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      Members Only Fluid Forum View   08/08/2017

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Mike_Top

lampreys in small creeks???

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I fly-fished crooked creek, near hinckley, on saturday the 13th. It is a small creek that flows into the st. croix, and has a few trout in it...but I also saw a few small creatures swimming in the creek that looked like eels. they were about 6" long, and I saw one attached to a decent sized trout. It reminded me of pictures i've seen of lampreys attached to lake trout in lake superior.

Anyways I'm just wondering if anyone else has seen this, because I wouldn't have expected lampreys to be invading small streams.

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They are natural to the streams according to the DNR.

They are listed on the rare fish web page. With their status level as, "special concern". They have Northern and Southern Brook Lamprey listed there.

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A friend of mine caught one out of the Sunrise River a few years ago.

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They breed in streams near bigger water and venture out after. The DNR dumps lampreycide in creeks to kill about 90 percent of fry to keep the numbers down. I have caught fish with those attached in Lake Superior and in the St Croix near Stillwater. I will admit how strange it is to look eye to eye with a parasite. Yuck.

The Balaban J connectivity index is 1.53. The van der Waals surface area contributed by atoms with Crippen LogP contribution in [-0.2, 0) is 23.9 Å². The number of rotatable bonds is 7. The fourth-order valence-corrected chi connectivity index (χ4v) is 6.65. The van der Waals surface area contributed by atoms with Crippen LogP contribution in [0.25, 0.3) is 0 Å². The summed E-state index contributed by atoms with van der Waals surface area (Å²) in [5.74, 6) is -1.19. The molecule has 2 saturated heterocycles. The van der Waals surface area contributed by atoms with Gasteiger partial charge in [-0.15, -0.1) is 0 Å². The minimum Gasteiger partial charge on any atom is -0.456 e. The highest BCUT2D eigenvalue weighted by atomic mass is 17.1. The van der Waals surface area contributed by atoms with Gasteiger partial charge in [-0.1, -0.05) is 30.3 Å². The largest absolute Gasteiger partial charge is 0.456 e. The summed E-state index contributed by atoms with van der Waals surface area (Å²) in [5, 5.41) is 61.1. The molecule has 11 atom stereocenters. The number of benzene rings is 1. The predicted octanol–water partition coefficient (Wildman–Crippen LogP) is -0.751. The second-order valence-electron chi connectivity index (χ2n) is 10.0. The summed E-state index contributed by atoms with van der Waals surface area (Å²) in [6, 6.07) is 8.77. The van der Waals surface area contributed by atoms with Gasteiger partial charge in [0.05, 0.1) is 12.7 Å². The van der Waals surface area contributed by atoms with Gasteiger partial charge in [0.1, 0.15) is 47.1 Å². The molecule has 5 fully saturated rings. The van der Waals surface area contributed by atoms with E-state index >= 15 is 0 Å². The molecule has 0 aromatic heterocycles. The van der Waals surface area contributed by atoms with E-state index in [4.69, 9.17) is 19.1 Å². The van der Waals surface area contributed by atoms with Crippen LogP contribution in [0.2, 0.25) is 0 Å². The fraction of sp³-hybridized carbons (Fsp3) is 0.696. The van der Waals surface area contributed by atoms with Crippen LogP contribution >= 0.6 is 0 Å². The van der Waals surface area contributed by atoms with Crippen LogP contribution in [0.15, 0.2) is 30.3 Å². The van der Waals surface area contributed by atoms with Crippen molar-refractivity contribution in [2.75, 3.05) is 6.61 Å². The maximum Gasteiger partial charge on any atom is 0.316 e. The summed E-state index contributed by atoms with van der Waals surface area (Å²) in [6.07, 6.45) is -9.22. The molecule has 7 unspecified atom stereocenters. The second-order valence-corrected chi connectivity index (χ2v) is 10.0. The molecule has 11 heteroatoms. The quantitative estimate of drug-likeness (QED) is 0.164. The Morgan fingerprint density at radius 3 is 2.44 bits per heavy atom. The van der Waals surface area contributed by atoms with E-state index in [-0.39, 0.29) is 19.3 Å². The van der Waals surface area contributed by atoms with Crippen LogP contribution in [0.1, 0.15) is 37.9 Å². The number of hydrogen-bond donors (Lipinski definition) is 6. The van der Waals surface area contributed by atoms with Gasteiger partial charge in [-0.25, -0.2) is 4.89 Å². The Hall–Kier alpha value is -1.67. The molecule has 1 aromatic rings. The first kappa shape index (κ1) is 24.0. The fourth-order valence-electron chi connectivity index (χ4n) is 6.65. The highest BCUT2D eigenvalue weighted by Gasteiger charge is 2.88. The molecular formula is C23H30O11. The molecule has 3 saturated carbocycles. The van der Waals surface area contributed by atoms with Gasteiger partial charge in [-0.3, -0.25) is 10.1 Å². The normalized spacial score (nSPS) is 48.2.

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i guess i wasn't aware that lampreys lived in waterways other than the great lakes. i have to agree that parasites are a little gross...I thought about reaching down and grabbing one of them but chickened out!

It is good to hear that the DNR is making attempts at reducing their population. Does anyone know what effects they have on fish when attached?

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I think they are trying to save the ones in the St Croix and eliminate the ones in Superior. Two differant species.

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They look like something you would see in a science fiction movie like an alien with a bunch of teeth that are in a circular shape that want to eat you! sick

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They look like something you would see in a science fiction movie like an alien with a bunch of teeth that are in a circular shape that want to eat you! sick

Like this??

Lamprey1.jpg

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They are brook lamprey. They are non-parasitic. I found the following from a DNR paper.

"The northern brook lamprey (I. Fossor) occurs in the Blackhoof Creek in the Lake Superior drainage. The southern brook lamprey (I.gagei) has been found in five streams in the St. Croix River drainage."

I have shocked streams in northern wisconsin (far from any major rivers or great lakes) that were chock full of them.

Here is a link to the DNR paper. http://files.dnr.state.mn.us/eco/nongame/projects/consgrant_reports/1987/1987_cochran.pdf

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AHHCH!!!!!!!!!

You touched it!?!?!!

Looks like it fell of a horse!

I'd've shot it and cut the line.

That is UGLY!

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